The Sidney Sun-Telegraph - Serving proudly since 1873 as the beautiful Nebraska Panhandle's first newspaper

Ten Questions with Brad Rowan Chief Building Official, City of Sidney

 

Dave Faries

For someone with a couple of decades as a building contractor under his tool belt, Brad Rowan has an impressive resume. He has worked on skyscrapers in San Francisco and enforced code in a number of small towns. He oversaw construction on projects in five different countries. Before taking the position as Sidney's Chief Building Official, he directed work on a housing project at Peterson Air Force Base in Colorado Springs. But Rowan is a small town Nebraskan at heart, born in Falls City. 1. So is it 'Roh-an' or 'Rahw-an'? Roh-an. You don't rahw down the river, you row down the river. 2. How do you describe your job? It's a long story. One minute you're dealing with a neighbor's fence, the next you're talking to architects and engineers about a $60 million project--and everything in between. 3. So it's unique. Oh, definitely. I've been in construction for 40 years. I started digging ditches. Now I'm a certified building official--internationally certified. I've done this in 30 states and five countries. 4. How do you plan your day? My routine changes momentarily. I didn't get to have lunch yesterday, but that's not unusual. I'm a public servant. I like the hands on approach. 5. Hands on? If someone is tearing out a wall to widen a door I'll help determine if it's a load bearing wall. It's easier if I can tell them how to do it than to fix it later. 6. Is Sidney more of a challenge that the other places? No. I've started in a lot of small communities where they had no codes and all of a sudden the city puts them in place and enforces them. It's not the most popular job. 7. What was the toughest situation? Working for the military, building military housing. There's a lot of red tape from concept to completion. It can take three years just to get started. I reviewed the paperwork for the new hospital here just last year. [Construction begins next month]. 8. How will Sidney look in five years? It should have 900 new homes, a new hospital and Cabela's will have completed three buildings. 9. You've been doing this a long time. Is there anything else you would do? To pay off my education I had to be a chef in Falls City. I've dabbled in catering. 10. What's your favorite food? Probably steak. You might say I'm out of shape, but round is a shape.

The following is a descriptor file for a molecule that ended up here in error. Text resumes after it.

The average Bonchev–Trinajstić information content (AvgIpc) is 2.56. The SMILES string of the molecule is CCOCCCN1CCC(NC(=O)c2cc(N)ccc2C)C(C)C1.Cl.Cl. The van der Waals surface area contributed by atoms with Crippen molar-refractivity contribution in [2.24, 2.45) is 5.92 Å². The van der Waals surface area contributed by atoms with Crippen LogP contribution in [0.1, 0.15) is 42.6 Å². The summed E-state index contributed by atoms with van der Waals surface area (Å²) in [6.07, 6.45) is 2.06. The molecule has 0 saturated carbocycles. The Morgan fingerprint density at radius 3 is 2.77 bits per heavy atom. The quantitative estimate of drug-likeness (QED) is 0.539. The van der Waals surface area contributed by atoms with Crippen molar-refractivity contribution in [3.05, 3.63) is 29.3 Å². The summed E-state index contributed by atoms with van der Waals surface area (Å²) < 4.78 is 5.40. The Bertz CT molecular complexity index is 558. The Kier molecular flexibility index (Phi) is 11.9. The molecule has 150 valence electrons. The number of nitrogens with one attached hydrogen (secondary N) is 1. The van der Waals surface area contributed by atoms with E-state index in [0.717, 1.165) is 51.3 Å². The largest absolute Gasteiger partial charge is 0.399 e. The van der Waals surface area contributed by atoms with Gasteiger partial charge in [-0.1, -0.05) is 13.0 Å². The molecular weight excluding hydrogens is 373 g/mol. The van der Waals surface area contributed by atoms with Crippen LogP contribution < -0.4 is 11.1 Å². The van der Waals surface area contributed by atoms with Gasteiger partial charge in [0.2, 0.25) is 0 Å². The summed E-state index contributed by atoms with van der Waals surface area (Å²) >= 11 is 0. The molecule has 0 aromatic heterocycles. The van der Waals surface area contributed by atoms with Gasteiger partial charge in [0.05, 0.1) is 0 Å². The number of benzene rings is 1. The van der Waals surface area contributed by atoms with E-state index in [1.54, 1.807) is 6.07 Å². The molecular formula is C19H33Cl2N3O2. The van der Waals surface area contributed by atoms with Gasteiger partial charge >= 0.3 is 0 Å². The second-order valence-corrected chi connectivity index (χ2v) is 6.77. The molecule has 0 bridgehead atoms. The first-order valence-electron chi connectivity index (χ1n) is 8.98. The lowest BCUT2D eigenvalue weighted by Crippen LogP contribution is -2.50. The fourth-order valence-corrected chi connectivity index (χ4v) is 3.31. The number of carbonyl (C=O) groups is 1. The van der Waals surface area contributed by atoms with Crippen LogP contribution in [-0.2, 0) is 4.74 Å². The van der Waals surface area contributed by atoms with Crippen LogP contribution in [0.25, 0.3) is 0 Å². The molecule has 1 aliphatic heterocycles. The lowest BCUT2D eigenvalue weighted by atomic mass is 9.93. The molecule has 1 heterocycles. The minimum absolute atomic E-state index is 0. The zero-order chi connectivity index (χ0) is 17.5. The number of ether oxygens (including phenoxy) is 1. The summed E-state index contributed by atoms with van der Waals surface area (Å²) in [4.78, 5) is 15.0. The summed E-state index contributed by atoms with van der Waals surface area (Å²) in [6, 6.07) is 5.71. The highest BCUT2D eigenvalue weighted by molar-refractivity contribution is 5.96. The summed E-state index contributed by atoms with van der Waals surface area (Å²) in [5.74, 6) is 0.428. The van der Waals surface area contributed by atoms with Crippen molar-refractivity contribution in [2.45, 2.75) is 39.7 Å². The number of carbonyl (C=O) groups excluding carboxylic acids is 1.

For someone with a couple of decades as a building contractor under his tool belt, Brad Rowan has an impressive resume. He has worked on skyscrapers in San Francisco and enforced code in a number of small towns. He oversaw construction on projects in five different countries. Before taking the position as Sidney's Chief Building Official, he directed work on a housing project at Peterson Air Force Base in Colorado Springs. But Rowan is a small town Nebraskan at heart, born in Falls City.

1. So is it 'Roh-an' or 'Rahw-an'?

Roh-an. You don't rahw down the river, you row down the river.

2. How do you describe your job?

It's a long story. One minute you're dealing with a neighbor's fence, the next you're talking to architects and engineers about a $60 million project--and everything in between.

3. So it's unique.

Oh, definitely. I've been in construction for 40 years. I started digging ditches. Now I'm a certified building official--internationally certified. I've done this in 30 states and five countries.

4. How do you plan your day?

My routine changes momentarily. I didn't get to have lunch yesterday, but that's not unusual. I'm a public servant. I like the hands on approach.

5. Hands on?

If someone is tearing out a wall to widen a door I'll help determine if it's a load bearing wall. It's easier if I can tell them how to do it than to fix it later.

6. Is Sidney more of a challenge that the other places?

No. I've started in a lot of small communities where they had no codes and all of a sudden the city puts them in place and enforces them. It's not the most popular job.

7. What was the toughest situation?

Working for the military, building military housing. There's a lot of red tape from concept to completion. It can take three years just to get started. I reviewed the paperwork for the new hospital here just last year. [Construction begins next month].

8. How will Sidney look in five years?

It should have 900 new homes, a new hospital and Cabela's will have completed three buildings.

9. You've been doing this a long time. Is there anything else you would do?

To pay off my education I had to be a chef in Falls City. I've dabbled in catering.

10. What's your favorite food?

Probably steak. You might say I'm out of shape, but round is a shape.

 

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